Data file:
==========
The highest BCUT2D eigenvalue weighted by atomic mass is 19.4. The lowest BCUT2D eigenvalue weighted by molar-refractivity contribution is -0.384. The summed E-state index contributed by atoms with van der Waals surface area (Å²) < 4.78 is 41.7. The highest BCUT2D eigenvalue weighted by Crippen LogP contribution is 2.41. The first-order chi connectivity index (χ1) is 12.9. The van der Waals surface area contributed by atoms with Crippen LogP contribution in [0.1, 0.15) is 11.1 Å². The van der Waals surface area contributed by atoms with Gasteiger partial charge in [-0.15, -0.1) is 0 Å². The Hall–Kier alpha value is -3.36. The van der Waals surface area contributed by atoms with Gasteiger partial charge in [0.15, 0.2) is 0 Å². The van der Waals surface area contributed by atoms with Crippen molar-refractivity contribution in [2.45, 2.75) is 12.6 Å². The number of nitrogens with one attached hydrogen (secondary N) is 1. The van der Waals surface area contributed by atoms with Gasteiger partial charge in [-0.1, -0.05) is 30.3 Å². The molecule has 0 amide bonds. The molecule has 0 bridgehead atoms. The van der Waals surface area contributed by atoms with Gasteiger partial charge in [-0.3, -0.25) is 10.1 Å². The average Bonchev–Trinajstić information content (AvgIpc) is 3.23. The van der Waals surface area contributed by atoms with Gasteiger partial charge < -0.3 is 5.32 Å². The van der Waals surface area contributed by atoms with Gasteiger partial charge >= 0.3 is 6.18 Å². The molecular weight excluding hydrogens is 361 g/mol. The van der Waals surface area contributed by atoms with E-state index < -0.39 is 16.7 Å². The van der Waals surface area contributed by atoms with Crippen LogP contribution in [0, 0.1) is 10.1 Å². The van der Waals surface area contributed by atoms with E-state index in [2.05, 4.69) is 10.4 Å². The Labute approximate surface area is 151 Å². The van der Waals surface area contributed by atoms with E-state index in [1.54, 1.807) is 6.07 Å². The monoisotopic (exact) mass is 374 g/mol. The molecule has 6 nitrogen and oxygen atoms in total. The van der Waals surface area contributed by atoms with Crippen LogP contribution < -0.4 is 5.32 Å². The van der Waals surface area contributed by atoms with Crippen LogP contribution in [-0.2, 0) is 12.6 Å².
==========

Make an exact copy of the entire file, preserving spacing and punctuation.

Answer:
The highest BCUT2D eigenvalue weighted by atomic mass is 19.4. The lowest BCUT2D eigenvalue weighted by molar-refractivity contribution is -0.384. The summed E-state index contributed by atoms with van der Waals surface area (Å²) < 4.78 is 41.7. The highest BCUT2D eigenvalue weighted by Crippen LogP contribution is 2.41. The first-order chi connectivity index (χ1) is 12.9. The van der Waals surface area contributed by atoms with Crippen LogP contribution in [0.1, 0.15) is 11.1 Å². The van der Waals surface area contributed by atoms with Gasteiger partial charge in [-0.15, -0.1) is 0 Å². The Hall–Kier alpha value is -3.36. The van der Waals surface area contributed by atoms with Gasteiger partial charge in [0.15, 0.2) is 0 Å². The van der Waals surface area contributed by atoms with Crippen molar-refractivity contribution in [2.45, 2.75) is 12.6 Å². The number of nitrogens with one attached hydrogen (secondary N) is 1. The van der Waals surface area contributed by atoms with Gasteiger partial charge in [-0.1, -0.05) is 30.3 Å². The molecule has 0 amide bonds. The molecule has 0 bridgehead atoms. The van der Waals surface area contributed by atoms with Gasteiger partial charge in [-0.3, -0.25) is 10.1 Å². The average Bonchev–Trinajstić information content (AvgIpc) is 3.23. The van der Waals surface area contributed by atoms with Gasteiger partial charge < -0.3 is 5.32 Å². The van der Waals surface area contributed by atoms with Gasteiger partial charge >= 0.3 is 6.18 Å². The molecular weight excluding hydrogens is 361 g/mol. The van der Waals surface area contributed by atoms with E-state index < -0.39 is 16.7 Å². The van der Waals surface area contributed by atoms with Crippen LogP contribution in [0, 0.1) is 10.1 Å². The van der Waals surface area contributed by atoms with E-state index in [2.05, 4.69) is 10.4 Å². The Labute approximate surface area is 151 Å². The van der Waals surface area contributed by atoms with E-state index in [1.54, 1.807) is 6.07 Å². The monoisotopic (exact) mass is 374 g/mol. The molecule has 6 nitrogen and oxygen atoms in total. The van der Waals surface area contributed by atoms with Crippen LogP contribution < -0.4 is 5.32 Å². The van der Waals surface area contributed by atoms with Crippen LogP contribution in [-0.2, 0) is 12.6 Å².